In Italy it is just the opposite; it is considered rude to place the check on the table until the diners are more than ready to leave. Some Tourists think the waiters are ignoring them when it is their way onf being courteous. In fact the table is yours for the evening, in many traditional restaurants.

                                            1. re: ospreycove

                                              Interesting, it might be the same for higher level restaurants here in North America as well. Not however with my $9 entrees and buy one get one free coupons half my customers use.

                                              I think service is very different at the type of restaurant where the chef is of a high caliber. The guests, I assume, respect and trust the chef to eat his dishes the way he prepares them without modifications (except for allergies). The servers then also have confidence in the quality of the food, and the maturity of the diners, so they are able to step back and let guests enjoy their meal without babysitting. I believe in Italy restaurant guests don't need buckets of ranch with their french fries while chugging gallons of diet coke :)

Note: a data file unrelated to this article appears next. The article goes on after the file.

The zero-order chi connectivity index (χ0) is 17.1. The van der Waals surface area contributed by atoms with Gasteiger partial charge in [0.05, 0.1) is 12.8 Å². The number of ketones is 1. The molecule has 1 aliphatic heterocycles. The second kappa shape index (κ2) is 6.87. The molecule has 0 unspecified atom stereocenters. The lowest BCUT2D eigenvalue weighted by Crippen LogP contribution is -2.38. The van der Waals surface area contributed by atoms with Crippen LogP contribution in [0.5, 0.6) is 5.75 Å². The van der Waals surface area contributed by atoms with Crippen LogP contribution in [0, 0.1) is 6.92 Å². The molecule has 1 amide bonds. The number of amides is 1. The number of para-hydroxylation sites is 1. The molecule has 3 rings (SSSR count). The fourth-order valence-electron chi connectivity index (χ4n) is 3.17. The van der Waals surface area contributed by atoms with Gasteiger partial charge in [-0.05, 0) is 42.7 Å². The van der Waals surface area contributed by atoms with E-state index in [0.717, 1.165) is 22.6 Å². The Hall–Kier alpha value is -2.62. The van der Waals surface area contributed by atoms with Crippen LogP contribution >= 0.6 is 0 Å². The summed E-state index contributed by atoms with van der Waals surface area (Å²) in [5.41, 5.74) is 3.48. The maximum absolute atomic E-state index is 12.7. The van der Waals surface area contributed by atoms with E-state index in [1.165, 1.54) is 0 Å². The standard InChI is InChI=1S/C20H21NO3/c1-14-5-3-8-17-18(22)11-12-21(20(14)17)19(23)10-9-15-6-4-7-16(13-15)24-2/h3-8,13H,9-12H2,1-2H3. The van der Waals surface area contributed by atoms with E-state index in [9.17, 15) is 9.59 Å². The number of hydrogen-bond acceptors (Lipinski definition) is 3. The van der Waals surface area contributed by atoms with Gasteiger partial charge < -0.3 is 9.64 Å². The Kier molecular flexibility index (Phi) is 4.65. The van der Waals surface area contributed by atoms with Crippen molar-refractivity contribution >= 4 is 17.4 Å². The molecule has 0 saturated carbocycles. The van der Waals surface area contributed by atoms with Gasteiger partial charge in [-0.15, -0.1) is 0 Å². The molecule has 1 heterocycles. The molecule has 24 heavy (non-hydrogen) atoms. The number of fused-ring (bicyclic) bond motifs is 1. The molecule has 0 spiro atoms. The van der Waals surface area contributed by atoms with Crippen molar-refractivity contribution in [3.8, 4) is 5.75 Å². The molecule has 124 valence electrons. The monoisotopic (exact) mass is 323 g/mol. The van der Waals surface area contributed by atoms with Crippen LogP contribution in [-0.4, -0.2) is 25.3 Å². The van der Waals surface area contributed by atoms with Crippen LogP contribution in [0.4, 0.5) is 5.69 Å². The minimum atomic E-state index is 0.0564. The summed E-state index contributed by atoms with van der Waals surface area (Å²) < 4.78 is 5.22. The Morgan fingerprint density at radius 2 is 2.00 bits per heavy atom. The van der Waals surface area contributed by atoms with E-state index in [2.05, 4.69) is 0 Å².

1. re: nicholas85

                                                nicholas, In the U.S. it is all about turnover, especially at moderate prices, like your place, you need to turn those covers in order to stay ahead of the next Government Tax rolling down the road, and hope there are a few crumbs left for your hard work and long hours, ( I speak from having been there), Success and Good luck to you !!!!!!!!

                                                1. re: ospreycove